Saturday, December 8, 2018

Ho-Ho-Hobo Wreaths Tell Stories

Above: Ahmad, 26, makes a wreath at the Ho-Ho-Hobo holiday wreath stand at the tent city on the corner of State Avenue and Franklin Street

Ho-Ho-Hobo Wreaths Now Available 

By Janine Gates
Little Hollywood

Ho-Ho-Hobo is back! 

This year, the holiday wreath stand organized by Walker Stephens and other volunteers is located in a tent encampment on the corner of State Avenue and Franklin Street in downtown Olympia.

Wreaths are available for a sliding scale donation starting at $20. Each wreath, some classic, some funky, has a tag with the name of the person who made it. 

Stephens hung out near the stand and explained the concept: $5.00 goes immediately toward the person who made it, $5.00 goes toward the person who sells it, $5.00 goes toward Stephens gas and wreath-making supplies, and the rest goes into a community pot.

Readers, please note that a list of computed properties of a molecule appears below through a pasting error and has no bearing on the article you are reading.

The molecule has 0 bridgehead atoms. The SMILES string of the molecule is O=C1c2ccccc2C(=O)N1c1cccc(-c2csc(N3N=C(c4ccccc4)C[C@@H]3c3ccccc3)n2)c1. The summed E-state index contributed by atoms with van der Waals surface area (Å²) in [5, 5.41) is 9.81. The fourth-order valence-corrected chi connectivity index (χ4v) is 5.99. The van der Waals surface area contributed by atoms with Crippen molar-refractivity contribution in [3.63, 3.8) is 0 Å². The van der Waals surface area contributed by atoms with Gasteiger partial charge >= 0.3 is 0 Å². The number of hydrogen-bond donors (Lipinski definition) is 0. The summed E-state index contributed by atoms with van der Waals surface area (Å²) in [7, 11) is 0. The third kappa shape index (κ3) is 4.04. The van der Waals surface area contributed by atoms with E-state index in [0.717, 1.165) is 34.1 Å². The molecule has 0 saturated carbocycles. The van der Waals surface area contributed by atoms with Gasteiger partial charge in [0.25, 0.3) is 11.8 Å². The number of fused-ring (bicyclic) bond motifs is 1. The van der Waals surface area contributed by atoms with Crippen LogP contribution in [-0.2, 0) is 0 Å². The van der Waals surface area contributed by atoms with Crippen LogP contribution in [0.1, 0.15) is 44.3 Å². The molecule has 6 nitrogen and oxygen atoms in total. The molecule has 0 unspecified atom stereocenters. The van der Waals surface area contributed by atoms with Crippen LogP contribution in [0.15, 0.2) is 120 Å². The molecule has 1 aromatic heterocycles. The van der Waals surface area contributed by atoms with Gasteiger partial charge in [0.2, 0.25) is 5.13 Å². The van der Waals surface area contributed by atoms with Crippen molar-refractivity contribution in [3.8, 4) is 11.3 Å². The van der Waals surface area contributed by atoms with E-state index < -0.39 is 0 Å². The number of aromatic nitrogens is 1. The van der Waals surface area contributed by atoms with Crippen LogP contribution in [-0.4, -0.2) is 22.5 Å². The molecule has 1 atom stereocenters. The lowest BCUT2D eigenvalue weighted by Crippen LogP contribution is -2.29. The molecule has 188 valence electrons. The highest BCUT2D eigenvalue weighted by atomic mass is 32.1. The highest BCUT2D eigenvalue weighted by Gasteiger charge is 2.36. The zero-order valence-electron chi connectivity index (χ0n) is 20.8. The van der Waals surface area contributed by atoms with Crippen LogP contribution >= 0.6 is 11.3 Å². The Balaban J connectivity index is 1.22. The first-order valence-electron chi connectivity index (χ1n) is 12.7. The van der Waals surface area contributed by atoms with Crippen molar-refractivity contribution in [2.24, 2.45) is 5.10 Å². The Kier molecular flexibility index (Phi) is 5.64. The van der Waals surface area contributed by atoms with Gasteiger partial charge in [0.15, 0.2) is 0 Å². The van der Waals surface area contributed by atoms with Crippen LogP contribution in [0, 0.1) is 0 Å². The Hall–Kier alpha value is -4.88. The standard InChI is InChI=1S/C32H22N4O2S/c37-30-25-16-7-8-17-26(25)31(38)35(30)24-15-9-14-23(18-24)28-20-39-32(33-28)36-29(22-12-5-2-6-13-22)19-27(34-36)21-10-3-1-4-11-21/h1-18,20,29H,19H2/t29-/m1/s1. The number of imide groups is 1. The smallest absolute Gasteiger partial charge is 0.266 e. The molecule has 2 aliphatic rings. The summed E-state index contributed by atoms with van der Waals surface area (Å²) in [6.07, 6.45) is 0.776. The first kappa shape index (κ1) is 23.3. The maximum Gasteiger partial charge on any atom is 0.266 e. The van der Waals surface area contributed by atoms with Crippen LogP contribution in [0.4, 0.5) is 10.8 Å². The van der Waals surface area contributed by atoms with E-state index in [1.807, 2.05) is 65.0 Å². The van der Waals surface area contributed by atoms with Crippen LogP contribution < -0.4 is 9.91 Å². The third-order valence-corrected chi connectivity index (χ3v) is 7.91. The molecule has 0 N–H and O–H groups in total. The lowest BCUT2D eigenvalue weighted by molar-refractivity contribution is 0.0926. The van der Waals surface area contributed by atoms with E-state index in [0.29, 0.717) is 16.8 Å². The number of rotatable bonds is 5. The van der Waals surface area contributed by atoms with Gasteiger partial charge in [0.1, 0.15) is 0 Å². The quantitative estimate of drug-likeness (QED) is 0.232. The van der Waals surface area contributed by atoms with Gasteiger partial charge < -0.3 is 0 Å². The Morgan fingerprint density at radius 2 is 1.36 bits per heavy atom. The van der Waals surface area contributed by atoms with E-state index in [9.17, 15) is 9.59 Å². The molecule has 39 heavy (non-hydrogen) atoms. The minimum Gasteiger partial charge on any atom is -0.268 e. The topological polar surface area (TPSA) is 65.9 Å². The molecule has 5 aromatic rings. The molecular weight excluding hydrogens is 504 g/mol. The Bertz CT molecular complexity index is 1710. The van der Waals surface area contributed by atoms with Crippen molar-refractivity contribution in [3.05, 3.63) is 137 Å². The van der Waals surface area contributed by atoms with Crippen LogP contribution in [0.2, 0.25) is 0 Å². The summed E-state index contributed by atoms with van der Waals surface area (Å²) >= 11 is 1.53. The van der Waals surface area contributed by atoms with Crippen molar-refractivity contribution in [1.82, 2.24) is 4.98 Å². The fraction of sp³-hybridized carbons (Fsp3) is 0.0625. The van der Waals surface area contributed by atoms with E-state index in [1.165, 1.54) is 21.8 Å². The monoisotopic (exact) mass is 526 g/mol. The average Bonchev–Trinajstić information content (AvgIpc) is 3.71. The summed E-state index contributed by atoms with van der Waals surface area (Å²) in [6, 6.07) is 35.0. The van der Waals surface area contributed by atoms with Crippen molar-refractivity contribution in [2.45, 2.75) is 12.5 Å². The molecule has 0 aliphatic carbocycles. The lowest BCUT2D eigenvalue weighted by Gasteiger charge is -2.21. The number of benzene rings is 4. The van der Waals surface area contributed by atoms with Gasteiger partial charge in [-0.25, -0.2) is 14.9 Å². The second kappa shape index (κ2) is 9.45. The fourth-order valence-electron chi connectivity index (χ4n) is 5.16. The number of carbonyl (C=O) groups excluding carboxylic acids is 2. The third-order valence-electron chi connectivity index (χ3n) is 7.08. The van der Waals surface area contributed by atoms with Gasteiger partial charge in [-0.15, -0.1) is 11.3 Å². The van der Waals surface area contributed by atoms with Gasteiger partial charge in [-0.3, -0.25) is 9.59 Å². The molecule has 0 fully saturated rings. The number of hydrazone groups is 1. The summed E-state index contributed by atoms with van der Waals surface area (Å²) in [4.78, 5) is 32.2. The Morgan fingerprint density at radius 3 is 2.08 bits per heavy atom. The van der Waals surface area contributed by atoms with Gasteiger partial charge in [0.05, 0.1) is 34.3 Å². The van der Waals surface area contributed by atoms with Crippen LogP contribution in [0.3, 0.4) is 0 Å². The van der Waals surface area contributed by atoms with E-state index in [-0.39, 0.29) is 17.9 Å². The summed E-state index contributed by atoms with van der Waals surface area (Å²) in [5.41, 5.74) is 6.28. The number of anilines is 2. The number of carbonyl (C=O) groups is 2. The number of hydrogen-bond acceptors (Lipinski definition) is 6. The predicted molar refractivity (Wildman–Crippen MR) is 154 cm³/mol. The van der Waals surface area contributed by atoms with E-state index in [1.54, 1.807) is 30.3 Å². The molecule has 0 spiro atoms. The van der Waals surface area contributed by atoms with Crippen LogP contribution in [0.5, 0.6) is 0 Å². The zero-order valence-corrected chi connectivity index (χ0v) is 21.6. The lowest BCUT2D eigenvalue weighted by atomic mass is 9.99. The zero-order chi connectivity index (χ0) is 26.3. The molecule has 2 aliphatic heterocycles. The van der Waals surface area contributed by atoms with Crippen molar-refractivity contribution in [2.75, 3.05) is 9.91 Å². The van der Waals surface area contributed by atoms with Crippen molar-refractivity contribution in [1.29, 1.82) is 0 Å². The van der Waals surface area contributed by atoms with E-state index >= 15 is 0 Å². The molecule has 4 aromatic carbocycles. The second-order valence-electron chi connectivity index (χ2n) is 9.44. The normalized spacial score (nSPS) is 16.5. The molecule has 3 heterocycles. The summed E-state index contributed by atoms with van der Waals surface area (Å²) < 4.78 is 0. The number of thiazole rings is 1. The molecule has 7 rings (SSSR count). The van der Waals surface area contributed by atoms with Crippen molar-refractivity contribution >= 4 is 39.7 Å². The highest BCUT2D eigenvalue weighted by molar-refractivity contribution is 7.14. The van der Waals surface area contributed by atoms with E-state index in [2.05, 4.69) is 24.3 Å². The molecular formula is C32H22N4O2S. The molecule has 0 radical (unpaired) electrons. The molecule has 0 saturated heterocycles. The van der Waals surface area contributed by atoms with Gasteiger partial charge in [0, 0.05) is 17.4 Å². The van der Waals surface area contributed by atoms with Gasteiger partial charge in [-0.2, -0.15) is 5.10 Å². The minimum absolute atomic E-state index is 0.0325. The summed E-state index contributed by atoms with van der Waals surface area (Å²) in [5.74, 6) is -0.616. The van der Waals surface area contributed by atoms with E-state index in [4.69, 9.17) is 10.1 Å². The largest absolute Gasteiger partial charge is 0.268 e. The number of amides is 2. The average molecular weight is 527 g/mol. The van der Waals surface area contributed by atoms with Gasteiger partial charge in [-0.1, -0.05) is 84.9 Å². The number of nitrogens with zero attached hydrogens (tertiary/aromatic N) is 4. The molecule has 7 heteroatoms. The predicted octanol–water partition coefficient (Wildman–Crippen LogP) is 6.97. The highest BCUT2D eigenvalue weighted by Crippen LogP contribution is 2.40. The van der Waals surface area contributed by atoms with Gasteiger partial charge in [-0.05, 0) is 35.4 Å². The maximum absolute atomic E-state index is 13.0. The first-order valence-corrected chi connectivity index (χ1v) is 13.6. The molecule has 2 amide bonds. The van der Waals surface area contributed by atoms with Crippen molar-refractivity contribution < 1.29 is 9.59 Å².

At a meeting held weekly on Wednesdays, 3:00 p.m. - 5:00 p.m. at 115 Legion Way SW, everyone decides as a group what to do with the extra funds. The meeting is open to everyone regardless of previous involvement or housing status.

Each wreath tells a story. Sometimes, the person is there to tell it in their own voice.

Ahmad, 26, has been homeless for a few months. He has lived in Olympia since he was 11.

“I’m a slacker, a freeloader, but I do need help. I’ve had close calls and eye-opening situations,” he says, working on a wreath at the Ho-Ho-Hobo wreath making stand.

He allowed Little Hollywood to tell his story because he thought it would help others.

Spelling his name, Ahmad says his name is Muslim.

“I still have yet to find myself in a religion, but I believe in a Father/God/Mother  Nature. We are like gods and nature. I actually think there’s two – not just one.”

“I dabble, I use, I’m a smoker,” he volunteers in the next sentence, his voice soft.

“I was looking for a place to stay between the (Union Gospel) Mission and the Salvation Army...sometimes you don’t have the energy in the cold weather. It’s freezing. If you’re not prepared for it, it can take quite a bit of a toll on you. Someone died over there you know,” he said, pointing to the tent where a woman with health issues lived and died last Sunday.